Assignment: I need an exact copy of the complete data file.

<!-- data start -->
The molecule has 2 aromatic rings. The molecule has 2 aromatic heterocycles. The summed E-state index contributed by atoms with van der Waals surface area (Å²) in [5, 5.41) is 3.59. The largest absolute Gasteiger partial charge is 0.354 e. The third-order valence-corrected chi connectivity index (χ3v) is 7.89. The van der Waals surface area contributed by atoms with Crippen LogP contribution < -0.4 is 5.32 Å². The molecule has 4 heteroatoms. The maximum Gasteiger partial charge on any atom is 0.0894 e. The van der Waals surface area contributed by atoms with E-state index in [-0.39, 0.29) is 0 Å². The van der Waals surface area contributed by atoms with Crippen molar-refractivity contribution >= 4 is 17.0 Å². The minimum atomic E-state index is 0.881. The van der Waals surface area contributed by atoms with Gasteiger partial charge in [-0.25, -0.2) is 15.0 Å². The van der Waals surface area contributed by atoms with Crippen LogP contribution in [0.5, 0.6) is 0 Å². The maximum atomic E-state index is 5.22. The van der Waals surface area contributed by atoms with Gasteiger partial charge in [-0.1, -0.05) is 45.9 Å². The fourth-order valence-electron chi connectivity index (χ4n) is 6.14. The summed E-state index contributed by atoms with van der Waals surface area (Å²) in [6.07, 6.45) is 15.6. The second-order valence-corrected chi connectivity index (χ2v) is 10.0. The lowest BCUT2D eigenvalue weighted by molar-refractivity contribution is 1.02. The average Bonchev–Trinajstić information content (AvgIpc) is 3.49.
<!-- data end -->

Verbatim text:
The molecule has 2 aromatic rings. The molecule has 2 aromatic heterocycles. The summed E-state index contributed by atoms with van der Waals surface area (Å²) in [5, 5.41) is 3.59. The largest absolute Gasteiger partial charge is 0.354 e. The third-order valence-corrected chi connectivity index (χ3v) is 7.89. The van der Waals surface area contributed by atoms with Crippen LogP contribution < -0.4 is 5.32 Å². The molecule has 4 heteroatoms. The maximum Gasteiger partial charge on any atom is 0.0894 e. The van der Waals surface area contributed by atoms with E-state index in [-0.39, 0.29) is 0 Å². The van der Waals surface area contributed by atoms with Crippen molar-refractivity contribution >= 4 is 17.0 Å². The minimum atomic E-state index is 0.881. The van der Waals surface area contributed by atoms with Gasteiger partial charge in [-0.25, -0.2) is 15.0 Å². The van der Waals surface area contributed by atoms with Crippen LogP contribution in [0.5, 0.6) is 0 Å². The maximum atomic E-state index is 5.22. The van der Waals surface area contributed by atoms with Gasteiger partial charge in [-0.1, -0.05) is 45.9 Å². The fourth-order valence-electron chi connectivity index (χ4n) is 6.14. The summed E-state index contributed by atoms with van der Waals surface area (Å²) in [6.07, 6.45) is 15.6. The second-order valence-corrected chi connectivity index (χ2v) is 10.0. The lowest BCUT2D eigenvalue weighted by molar-refractivity contribution is 1.02. The average Bonchev–Trinajstić information content (AvgIpc) is 3.49.